Australia’s New Defense Review Aims to Make Country More Secure

A Royal Australian Air Force F-18 jet fighter lands after an aerial display during the Australian International Airshow Aerospace and Defence Expo at Avalon Airport in Geelong on March 3, 2023InternationalIndiaAfricaOleg BurunovThe review document stipulates that the Australian Defense Force should prioritize an array of areas, including development of a nuclear-powered submarine fleet and longer-range strike capability.The Australian government has released the public version of the country’s new Defense Strategic Review (DSR), which Canberra claims “sets the agenda for ambitious, but necessary, reform” to the military’s “posture and structure.”Prime Minister Anthony Albanese touted the review as “the most significant work that’s been done since the Second World War.””It demonstrates a world where challenges to our national security are always evolving. We cannot fall back on old assumptions. We must build the strength in our security by seeking to shape the future rather than waiting for the future to shape us,” he told reporters.According to him, the implementation of the DSR will help Australia become “more self-reliant, more prepared and more secure in the years ahead.”

The document outlined at least six “priority areas for immediate action”, including the development of Australia’s nuclear-powered submarine capability and longer-range strike capacity, speeding up the integration of new technologies into the military, defense workforce retention and recruitment, plus improving strategic cooperation between Canberra and its key partners in the Indo-Pacific.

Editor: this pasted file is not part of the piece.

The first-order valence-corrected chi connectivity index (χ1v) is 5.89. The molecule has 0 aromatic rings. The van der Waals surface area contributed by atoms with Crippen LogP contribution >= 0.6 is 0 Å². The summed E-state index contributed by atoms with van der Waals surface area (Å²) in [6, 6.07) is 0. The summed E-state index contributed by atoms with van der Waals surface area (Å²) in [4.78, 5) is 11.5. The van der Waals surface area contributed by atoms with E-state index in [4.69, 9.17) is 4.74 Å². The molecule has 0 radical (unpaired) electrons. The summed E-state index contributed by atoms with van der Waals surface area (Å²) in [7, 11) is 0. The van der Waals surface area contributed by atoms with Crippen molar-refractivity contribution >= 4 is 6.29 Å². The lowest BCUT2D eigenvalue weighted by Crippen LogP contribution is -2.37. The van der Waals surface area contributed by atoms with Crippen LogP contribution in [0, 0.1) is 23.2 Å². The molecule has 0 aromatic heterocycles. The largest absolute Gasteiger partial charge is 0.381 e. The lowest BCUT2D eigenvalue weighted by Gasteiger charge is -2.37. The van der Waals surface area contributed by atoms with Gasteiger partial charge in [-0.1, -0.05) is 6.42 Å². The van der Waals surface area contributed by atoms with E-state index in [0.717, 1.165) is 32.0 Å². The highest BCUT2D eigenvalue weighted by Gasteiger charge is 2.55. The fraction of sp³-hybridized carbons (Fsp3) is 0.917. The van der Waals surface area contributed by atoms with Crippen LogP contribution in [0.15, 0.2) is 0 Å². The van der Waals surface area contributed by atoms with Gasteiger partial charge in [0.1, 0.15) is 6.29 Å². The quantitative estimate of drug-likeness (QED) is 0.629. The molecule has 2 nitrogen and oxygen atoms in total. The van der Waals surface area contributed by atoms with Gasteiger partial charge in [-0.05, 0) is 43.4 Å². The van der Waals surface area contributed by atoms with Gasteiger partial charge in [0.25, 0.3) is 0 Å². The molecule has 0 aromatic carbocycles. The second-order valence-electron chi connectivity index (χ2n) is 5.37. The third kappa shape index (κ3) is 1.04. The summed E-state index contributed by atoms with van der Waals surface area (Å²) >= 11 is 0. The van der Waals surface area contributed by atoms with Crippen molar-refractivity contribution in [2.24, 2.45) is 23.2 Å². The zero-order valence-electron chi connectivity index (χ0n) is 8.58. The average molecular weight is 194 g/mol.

The review called for a rapid transformation of the Australian Defence Force (ADF), which will gain the ability to strike targets more than 500 km away, up from the current 40 km range.In addition to defending Australia and the immediate region, the ADF will be required to “deter through denial any adversary’s attempt to project power against Australia through our northern approaches,” according to the DSR.

Separately, the review claimed that the US was no longer the "unipolar leader of the Indo-Pacific," adding that intense competition between the US and China was defining the region and that major power competition brought "potential for conflict."

In this vein, the DSR warned that Australia should “avoid the highest level of strategic risk we now face as a nation: the prospect of major conflict in the region.”On the other hand, the review pointed out that Australia would work more closely with the US, including increased bilateral military planning and hosting more rotations of American forces, including submarines.AsiaAustralia Urges US to Boost Military Presence to Avoid ‘Catastrophic Failure’ in Asia-Pacific12 July 2022, 08:48 GMTSince the establishment of AUKUS a couple of years ago, Russia has repeatedly warned of joint efforts by the US and its regional allies, including Australia, New Zealand and Japan, to militarize the Asia-Pacific. According to Moscow, NATO had stopped talking about its defensive nature as the alliance focuses, in particular, on expanding its clout in the region.Australia, the US and the UK announced the AUKUS defense partnership in September 2021. The first initiative announced under the pact was the development of nuclear-powered submarine technology for the Royal Australian Navy, which prompted the Australian government to abandon a $66 billion agreement with France’s Naval Group company on the construction of diesel-electric submarines. Beijing has likewise repeatedly been critical of the AUKUS deal, slamming it as a breach of the Nuclear Non-Proliferation Treaty.


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